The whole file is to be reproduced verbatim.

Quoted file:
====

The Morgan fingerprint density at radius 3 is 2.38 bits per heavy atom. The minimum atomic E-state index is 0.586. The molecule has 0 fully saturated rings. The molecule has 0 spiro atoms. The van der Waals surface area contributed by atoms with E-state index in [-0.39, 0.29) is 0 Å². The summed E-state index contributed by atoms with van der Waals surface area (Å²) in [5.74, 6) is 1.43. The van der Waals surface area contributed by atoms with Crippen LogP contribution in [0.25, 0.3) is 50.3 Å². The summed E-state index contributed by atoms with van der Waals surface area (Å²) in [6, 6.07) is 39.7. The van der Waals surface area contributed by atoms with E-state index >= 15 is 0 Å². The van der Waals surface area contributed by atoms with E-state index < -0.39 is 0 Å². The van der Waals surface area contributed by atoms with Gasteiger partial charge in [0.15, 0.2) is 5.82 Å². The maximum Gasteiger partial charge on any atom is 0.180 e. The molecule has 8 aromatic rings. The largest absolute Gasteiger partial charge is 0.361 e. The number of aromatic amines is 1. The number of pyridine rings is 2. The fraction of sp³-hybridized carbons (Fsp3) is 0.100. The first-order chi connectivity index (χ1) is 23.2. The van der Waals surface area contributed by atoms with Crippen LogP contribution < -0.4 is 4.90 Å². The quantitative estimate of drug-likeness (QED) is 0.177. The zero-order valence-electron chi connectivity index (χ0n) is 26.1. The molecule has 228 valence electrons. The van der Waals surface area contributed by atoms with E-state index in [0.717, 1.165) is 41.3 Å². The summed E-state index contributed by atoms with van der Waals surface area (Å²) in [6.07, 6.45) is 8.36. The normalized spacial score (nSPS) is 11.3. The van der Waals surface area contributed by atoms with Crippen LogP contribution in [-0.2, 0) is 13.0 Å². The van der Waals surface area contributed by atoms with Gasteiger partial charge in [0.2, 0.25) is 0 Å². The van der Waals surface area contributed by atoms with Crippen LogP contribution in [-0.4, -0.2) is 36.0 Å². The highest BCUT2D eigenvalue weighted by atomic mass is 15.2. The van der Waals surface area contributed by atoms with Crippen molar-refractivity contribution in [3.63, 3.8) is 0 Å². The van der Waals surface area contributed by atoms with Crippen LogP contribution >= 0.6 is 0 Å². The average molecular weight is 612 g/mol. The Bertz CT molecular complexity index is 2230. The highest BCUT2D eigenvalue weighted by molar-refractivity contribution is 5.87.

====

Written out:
The Morgan fingerprint density at radius 3 is 2.38 bits per heavy atom. The minimum atomic E-state index is 0.586. The molecule has 0 fully saturated rings. The molecule has 0 spiro atoms. The van der Waals surface area contributed by atoms with E-state index in [-0.39, 0.29) is 0 Å². The summed E-state index contributed by atoms with van der Waals surface area (Å²) in [5.74, 6) is 1.43. The van der Waals surface area contributed by atoms with Crippen LogP contribution in [0.25, 0.3) is 50.3 Å². The summed E-state index contributed by atoms with van der Waals surface area (Å²) in [6, 6.07) is 39.7. The van der Waals surface area contributed by atoms with E-state index >= 15 is 0 Å². The van der Waals surface area contributed by atoms with E-state index < -0.39 is 0 Å². The van der Waals surface area contributed by atoms with Gasteiger partial charge in [0.15, 0.2) is 5.82 Å². The maximum Gasteiger partial charge on any atom is 0.180 e. The molecule has 8 aromatic rings. The largest absolute Gasteiger partial charge is 0.361 e. The number of aromatic amines is 1. The number of pyridine rings is 2. The fraction of sp³-hybridized carbons (Fsp3) is 0.100. The first-order chi connectivity index (χ1) is 23.2. The van der Waals surface area contributed by atoms with Crippen LogP contribution < -0.4 is 4.90 Å². The quantitative estimate of drug-likeness (QED) is 0.177. The zero-order valence-electron chi connectivity index (χ0n) is 26.1. The molecule has 228 valence electrons. The van der Waals surface area contributed by atoms with E-state index in [0.717, 1.165) is 41.3 Å². The summed E-state index contributed by atoms with van der Waals surface area (Å²) in [6.07, 6.45) is 8.36. The normalized spacial score (nSPS) is 11.3. The van der Waals surface area contributed by atoms with Crippen LogP contribution in [-0.2, 0) is 13.0 Å². The van der Waals surface area contributed by atoms with Gasteiger partial charge in [0.2, 0.25) is 0 Å². The van der Waals surface area contributed by atoms with Crippen LogP contribution in [-0.4, -0.2) is 36.0 Å². The highest BCUT2D eigenvalue weighted by atomic mass is 15.2. The van der Waals surface area contributed by atoms with Crippen molar-refractivity contribution in [3.63, 3.8) is 0 Å². The van der Waals surface area contributed by atoms with Crippen LogP contribution >= 0.6 is 0 Å². The average molecular weight is 612 g/mol. The Bertz CT molecular complexity index is 2230. The highest BCUT2D eigenvalue weighted by molar-refractivity contribution is 5.87.